Ruataniwha Decision Wide-Reaching

Press Release – TransTasman

INSIGHTS ABOUT THE NEWS – The Supreme Courts decision to overturn a land swap deal to enable the Ruataniwha Water Storage Scheme has much greater consequences than solely dealing yet another blow to the ailing dam project.Ruataniwha Decision Wide-Reaching



INSIGHTS ABOUT THE NEWS – The Supreme Court’s decision to overturn a land swap deal to enable the Ruataniwha Water Storage Scheme has much greater consequences than solely dealing yet another blow to the ailing dam project.

As reported in the NZ Energy & Environment Business Alert, DoC unsuccessfully argued there was a net benefit because the land swap offered higher conservation values. A majority in the Court said the net benefit argument was a line call, but ruled the Conservation Act allows a land’s status to be revoked only when its conservation values no longer warrant the protection.

The Govt will now consider whether to change the legislation because it believed land could be swapped for greater net benefit.

A review of conservation law will be controversial as many will be sceptical about the Govt’s motivations. However, for some time thought has been going into refreshing the aging National Parks Act, the Wildlife Act and the Conservation Act. Anyone reading the various court judgments will note even eminent jurists are unable to agree on the meaning of the law.

In the meantime, there will be a chilling effect on DoC swapping land. This could also lead to a reassessment of DoC’s classification of land. Years ago, the Parliamentary Commissioner for the Environment advised DoC it should review land currently classified as “stewardship” and decide whether it should be given greater protection or less in some cases where there was little value in protecting it. Some would argue such a review could go much wider, but this would also be politically difficult because of distrust about intent.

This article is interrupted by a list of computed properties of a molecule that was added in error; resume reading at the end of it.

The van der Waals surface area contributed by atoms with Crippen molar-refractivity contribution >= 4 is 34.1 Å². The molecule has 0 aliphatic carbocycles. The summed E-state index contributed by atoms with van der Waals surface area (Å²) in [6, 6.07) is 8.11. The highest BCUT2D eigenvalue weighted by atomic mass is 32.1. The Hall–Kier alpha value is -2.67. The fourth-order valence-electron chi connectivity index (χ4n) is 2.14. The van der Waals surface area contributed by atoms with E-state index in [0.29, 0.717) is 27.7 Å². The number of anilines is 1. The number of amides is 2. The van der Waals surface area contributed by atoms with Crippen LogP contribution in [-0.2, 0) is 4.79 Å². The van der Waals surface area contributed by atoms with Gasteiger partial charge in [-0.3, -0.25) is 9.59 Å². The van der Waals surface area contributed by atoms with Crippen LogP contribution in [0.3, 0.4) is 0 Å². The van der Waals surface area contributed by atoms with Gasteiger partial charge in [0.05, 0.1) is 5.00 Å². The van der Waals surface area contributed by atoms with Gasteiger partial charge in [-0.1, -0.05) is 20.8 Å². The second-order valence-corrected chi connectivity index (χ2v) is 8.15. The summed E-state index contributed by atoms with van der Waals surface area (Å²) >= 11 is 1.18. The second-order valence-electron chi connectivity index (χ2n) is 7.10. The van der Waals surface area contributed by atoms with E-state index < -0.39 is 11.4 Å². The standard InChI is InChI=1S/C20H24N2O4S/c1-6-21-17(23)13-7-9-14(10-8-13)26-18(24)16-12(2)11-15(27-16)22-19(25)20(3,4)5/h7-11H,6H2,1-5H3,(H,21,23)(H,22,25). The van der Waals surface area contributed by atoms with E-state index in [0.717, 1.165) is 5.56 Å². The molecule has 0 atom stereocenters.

The Court’s decision also raises wider questions about environmental offsets or net benefit arguments. It is a policy approach that has been widely followed. It is however controversial with some seeing it as condoning poor environmental outcomes, while others believing it is a pragmatic way to allow economic development for greater environmental gain.

The Court’s decision would seem to argue against the latter sentiment at least when it comes to DoC land.

Meanwhile, Hawke’s Bay Regional Council Chairman Rex Graham says the Council’s investment company is analysing the Court’s decision and the Council needs to await advice from it before it can decide what happens next.

He says the Council committed to funding the scheme three years ago; however, a new long-term planning cycle is getting underway, along with a capital review, which will examine all the Council’s investments.

A newly elected council had ordered a review of the scheme and the Council’s funding commitment, which saw the local authority affirm its support albeit with stricter conditions.

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